Adelina Feo named new manager of Concordia’s Access Centre for Students with Disabilities
Concordia’s Access Centre for Students with Disabilities (ACSD) has a new manager.
Adelina Feo will lead the ACSD team that provides academic accommodations and services to students with disabilities — promoting inclusivity and equal access to education.
Feo replaces Elana Bloom, who became director of Concordia’s Campus Wellness and Support Services last summer.
“Adelina brings management experience coupled with a deep knowledge of disability. Her strong approach to diversity, equity and inclusion is a tremendous asset to the Concordia community,” says Bloom.
“We are excited about her leading the ACSD in the ever-changing world of academia.”
Feo comes to Concordia from the Cree Board of Health and Social Services of James Bay, where she held numerous positions over the years. Her past roles include director of allied health services, assistant executive director of the Pimuhteheu Department and occupational therapist, among others.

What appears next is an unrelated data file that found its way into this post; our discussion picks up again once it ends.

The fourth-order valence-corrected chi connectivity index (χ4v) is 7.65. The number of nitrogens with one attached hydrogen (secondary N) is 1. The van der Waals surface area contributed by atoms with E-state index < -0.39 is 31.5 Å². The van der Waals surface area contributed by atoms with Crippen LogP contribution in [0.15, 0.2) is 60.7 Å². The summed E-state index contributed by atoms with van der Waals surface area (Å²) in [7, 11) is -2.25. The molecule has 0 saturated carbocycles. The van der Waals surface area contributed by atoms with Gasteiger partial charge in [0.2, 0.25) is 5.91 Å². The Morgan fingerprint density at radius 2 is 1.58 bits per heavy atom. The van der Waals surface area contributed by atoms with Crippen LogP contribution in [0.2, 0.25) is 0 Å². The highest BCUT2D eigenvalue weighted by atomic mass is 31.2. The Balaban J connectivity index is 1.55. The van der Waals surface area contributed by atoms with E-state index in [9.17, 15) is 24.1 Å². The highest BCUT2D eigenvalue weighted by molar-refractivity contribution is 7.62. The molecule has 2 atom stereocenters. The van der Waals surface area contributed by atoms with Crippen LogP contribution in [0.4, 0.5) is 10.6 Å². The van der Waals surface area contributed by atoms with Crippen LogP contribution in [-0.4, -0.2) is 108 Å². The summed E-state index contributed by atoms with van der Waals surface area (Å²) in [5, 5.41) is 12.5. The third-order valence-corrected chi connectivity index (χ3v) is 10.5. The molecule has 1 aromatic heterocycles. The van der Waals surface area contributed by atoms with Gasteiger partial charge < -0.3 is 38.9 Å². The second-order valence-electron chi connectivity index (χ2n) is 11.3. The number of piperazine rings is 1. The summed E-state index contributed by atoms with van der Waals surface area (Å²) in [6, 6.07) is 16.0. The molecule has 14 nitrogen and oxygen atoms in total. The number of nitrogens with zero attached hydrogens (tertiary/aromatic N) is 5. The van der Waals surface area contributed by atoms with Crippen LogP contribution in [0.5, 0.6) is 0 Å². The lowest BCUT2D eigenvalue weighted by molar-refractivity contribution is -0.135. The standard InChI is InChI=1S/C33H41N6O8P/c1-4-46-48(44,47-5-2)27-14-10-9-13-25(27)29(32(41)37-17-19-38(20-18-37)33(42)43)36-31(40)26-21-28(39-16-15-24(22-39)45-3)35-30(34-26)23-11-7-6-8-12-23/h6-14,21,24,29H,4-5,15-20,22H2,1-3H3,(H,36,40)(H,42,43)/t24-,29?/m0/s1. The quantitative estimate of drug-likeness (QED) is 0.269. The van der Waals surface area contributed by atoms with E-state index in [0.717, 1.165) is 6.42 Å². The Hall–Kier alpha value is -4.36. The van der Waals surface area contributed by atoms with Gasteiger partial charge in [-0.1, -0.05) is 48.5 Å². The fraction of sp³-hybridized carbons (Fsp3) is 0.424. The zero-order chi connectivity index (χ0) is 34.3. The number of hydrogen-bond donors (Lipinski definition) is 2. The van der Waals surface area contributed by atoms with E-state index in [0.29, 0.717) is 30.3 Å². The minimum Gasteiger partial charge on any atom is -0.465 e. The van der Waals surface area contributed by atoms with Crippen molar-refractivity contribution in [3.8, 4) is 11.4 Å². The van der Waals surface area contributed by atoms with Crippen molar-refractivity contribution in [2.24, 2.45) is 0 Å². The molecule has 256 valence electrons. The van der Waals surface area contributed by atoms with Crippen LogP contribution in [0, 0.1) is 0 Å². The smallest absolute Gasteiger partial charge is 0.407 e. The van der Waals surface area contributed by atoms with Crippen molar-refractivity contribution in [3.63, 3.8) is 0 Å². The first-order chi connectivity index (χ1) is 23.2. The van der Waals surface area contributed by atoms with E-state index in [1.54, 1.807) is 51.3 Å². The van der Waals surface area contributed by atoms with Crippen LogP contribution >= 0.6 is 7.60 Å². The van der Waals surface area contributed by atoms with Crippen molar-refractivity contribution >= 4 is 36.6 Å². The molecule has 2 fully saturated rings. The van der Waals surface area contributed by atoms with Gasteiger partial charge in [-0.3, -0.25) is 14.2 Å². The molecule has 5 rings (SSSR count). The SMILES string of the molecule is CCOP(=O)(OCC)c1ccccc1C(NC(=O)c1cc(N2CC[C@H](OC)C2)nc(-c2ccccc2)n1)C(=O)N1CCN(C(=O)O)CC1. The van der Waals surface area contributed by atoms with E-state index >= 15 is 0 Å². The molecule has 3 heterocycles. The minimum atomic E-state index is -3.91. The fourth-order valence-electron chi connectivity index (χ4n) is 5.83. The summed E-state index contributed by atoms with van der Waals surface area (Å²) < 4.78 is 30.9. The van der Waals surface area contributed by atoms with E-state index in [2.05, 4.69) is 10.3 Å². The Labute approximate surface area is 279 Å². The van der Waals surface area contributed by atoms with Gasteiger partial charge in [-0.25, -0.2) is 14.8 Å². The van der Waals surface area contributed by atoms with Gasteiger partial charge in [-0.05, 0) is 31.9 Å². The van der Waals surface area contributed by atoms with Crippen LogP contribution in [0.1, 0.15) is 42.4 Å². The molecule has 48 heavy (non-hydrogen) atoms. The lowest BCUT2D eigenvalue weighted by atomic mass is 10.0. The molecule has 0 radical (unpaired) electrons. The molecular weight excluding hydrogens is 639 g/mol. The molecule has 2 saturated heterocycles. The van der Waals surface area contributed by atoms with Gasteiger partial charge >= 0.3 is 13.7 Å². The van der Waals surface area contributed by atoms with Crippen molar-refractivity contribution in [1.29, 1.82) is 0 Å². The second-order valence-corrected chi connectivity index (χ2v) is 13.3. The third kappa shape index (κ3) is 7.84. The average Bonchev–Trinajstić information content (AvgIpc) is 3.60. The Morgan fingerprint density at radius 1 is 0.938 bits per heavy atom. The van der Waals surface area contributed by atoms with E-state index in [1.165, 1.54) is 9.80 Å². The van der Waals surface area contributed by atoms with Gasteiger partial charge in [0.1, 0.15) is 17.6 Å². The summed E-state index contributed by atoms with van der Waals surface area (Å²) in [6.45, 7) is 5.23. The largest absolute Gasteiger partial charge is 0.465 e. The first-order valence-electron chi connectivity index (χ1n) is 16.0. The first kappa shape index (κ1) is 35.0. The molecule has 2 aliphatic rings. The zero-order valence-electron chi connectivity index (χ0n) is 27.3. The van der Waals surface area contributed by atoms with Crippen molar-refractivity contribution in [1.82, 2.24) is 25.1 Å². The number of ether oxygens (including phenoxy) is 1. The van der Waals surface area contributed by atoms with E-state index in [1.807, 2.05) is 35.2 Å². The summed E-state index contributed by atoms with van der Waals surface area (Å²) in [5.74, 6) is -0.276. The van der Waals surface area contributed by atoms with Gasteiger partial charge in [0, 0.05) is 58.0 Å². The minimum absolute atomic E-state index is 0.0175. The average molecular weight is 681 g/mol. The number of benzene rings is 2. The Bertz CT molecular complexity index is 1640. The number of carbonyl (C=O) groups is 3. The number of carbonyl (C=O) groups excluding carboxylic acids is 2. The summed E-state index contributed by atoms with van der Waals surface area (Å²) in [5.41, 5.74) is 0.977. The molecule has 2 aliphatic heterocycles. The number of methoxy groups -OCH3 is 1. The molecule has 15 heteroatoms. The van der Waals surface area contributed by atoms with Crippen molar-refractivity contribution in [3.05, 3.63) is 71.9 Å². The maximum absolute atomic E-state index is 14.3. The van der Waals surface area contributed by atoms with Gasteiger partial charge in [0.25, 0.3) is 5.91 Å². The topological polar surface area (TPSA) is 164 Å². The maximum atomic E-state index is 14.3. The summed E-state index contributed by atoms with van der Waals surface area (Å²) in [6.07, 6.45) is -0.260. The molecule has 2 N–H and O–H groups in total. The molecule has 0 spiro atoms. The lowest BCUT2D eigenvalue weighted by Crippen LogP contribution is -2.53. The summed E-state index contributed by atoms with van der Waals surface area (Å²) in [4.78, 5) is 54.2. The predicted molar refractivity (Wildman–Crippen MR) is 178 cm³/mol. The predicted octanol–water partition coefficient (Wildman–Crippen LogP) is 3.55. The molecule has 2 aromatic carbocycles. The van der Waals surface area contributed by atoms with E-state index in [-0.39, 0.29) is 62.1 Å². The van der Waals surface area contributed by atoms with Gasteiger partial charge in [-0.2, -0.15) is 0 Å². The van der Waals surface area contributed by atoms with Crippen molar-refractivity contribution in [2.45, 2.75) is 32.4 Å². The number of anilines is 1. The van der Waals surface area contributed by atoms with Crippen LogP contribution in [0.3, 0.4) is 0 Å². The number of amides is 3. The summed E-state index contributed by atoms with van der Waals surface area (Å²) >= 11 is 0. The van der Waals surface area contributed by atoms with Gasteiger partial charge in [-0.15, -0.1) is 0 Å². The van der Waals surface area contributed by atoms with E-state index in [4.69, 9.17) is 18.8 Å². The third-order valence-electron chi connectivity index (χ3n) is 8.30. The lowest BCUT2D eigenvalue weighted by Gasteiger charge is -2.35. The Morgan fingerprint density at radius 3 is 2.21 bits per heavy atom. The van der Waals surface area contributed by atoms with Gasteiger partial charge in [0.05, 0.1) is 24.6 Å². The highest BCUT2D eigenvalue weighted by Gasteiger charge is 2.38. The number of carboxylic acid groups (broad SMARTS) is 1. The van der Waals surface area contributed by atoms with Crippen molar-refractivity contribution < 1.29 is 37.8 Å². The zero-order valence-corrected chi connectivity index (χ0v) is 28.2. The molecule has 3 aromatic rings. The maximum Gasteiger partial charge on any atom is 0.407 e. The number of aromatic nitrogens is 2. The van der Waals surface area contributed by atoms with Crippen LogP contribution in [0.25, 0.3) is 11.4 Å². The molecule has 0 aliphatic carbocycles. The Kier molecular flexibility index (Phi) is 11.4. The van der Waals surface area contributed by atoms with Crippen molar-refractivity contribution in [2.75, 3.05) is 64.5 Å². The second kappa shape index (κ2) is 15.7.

She says one of her goals at ACSD is to ensure that Concordia is a safe place where people with disabilities feel they can fully participate, academically or otherwise.
“I want to look at all aspects of university life and ensure that students with disabilities have access to the whole experience,” Feo says. “We want students to be able to express themselves and be part of a community that welcomes and embraces them.”
She holds an MA in bioethics with a focus on health-care policy from Université de Montréal and BScs in occupational therapy and microbiology and immunology from McGill University.
Feo adds that she’s looking forward to contributing to student success stories. “The university community benefits from people with different backgrounds, educational journeys and abilities,” she says.
“Students with disabilities who have made it through the door have already shown a lot of resilience, and it’s a big achievement. It’s an honour to be a part of that journey and to help them reach their goals.”
Find more accessibility resources at Concordia’s Accessibility Hub.